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A beautiful and mysterious landscape full of tradition
City of Ancient Nicea and Beautiful tiles

Founded in the 4th century BC by the Macedonian King Antigonus, Nicea was an important centre in late Roman and Byzantium times. In 325 AD the first council of the Christian Church was held, called by Constantine the Great.   Over 300 Bishops from across the Christian World attended. The bibles of Matthew, Mark, Luke, and John were adopted by the Council as the official gospels of the Christian Church.  Another council was held in 787AD known as the second council of Nicea which dealt with the Mrrwe of the use of Ikons and afterwards were restored to use in the Byzantine Empire. (In 1962 the 2nd Vatican Council described Is Iznik as the third holiest city after Jerusaleum and the Vatican.)   The Seljuk Turks took Nicea in 1081 and renamed it Iznik, but was recaptured by Byzantines 16 years later. Nicea was finally conquered by the Ottoman Turks in 1378. During the 16th century, pottery production was introduced and the city became famous for its beautiful tiles which decorate many mosques and palaces throughout Turkey. After its tile production moved to Istanbul and Kutahya Iznik declined and the population today is around 15000 people. It is a lovely small city and we include this on a tour if you are travelling to Safranbolu or Ankara.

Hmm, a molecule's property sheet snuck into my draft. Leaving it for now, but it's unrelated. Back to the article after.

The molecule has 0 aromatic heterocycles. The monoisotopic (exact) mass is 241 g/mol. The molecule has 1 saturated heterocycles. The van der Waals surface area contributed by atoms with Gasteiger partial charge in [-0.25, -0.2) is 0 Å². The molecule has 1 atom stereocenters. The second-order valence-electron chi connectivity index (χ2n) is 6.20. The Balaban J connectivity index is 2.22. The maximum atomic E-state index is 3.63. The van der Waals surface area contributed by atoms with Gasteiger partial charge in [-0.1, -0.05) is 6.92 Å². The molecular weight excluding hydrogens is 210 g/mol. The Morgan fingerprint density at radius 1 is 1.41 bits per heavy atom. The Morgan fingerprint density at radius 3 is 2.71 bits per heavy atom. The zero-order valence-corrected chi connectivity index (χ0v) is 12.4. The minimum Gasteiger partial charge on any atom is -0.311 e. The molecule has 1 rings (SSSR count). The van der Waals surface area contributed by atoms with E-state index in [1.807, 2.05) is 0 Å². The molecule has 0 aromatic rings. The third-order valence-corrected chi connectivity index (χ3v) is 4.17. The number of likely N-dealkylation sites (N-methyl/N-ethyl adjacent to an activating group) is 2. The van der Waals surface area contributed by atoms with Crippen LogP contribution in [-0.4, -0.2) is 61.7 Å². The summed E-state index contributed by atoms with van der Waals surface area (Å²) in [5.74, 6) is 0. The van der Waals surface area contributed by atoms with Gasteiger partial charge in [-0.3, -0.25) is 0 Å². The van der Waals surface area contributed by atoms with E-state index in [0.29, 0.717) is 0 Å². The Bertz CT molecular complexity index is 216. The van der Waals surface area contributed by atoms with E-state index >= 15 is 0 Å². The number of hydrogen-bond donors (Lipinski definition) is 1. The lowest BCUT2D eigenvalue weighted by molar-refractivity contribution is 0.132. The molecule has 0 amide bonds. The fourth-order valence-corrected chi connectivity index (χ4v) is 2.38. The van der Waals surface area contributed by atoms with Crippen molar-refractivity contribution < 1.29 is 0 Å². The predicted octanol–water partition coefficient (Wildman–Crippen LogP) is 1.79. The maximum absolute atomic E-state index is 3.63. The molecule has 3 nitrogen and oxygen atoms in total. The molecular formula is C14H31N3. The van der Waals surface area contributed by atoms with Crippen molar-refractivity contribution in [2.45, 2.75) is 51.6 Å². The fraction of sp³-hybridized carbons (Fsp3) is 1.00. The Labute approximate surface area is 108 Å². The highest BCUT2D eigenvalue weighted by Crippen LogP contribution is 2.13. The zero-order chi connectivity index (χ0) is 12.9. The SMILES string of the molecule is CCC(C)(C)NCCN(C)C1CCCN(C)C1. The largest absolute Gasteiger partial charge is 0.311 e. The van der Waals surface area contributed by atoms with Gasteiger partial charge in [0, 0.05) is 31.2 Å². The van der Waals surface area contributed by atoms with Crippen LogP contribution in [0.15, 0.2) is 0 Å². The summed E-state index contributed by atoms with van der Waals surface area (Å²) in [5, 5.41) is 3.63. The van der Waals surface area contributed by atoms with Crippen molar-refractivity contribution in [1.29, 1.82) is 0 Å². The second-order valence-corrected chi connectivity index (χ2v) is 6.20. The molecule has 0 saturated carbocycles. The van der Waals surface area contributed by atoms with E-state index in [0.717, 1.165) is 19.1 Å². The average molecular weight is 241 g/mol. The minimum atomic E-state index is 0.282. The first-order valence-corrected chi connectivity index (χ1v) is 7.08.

What to see

The Roman and Byzantium Walls surrounding Iznik are almost intact and present a lovely entrance to the city. The main Gate is the Istanbul Gate to the north and other gates are Lefke, Yenishir and Lake Gate.   A highlight for religious travelers are the ruins of the 4th CAD St Sophia Cathedral, site of the 2nd Council of Nicea. It was renamed Orhan Ghazi Mosque in 1331. After being badly damaged in an earthquake it was restored by Sinan Mimar the renowned Architect.   The 14th Green Mosque is named for the green tiles adorning its Minaret. Also worth of a visit is the Iznik Archaeological Museum across from the mosque.   The Museums collection shows Roman antiquities and glass, as well as Selcuk and Ottoman tiles.

What to buy

Although the main production centre for tiles is now Kutahya and most of the Iznik tiles are sold in Istanbul you can still buy some examples in Iznik itself.

What to eat

Wednesdays is market day in Iznik and although similar to the rest of Turkey they do have certain specialities such as Artichokes found wild in the region. Among Iznik specialties are soups and stews made from carp and catfish.   There are many good restaurants in the main street.

Turkey Travel Guide Tours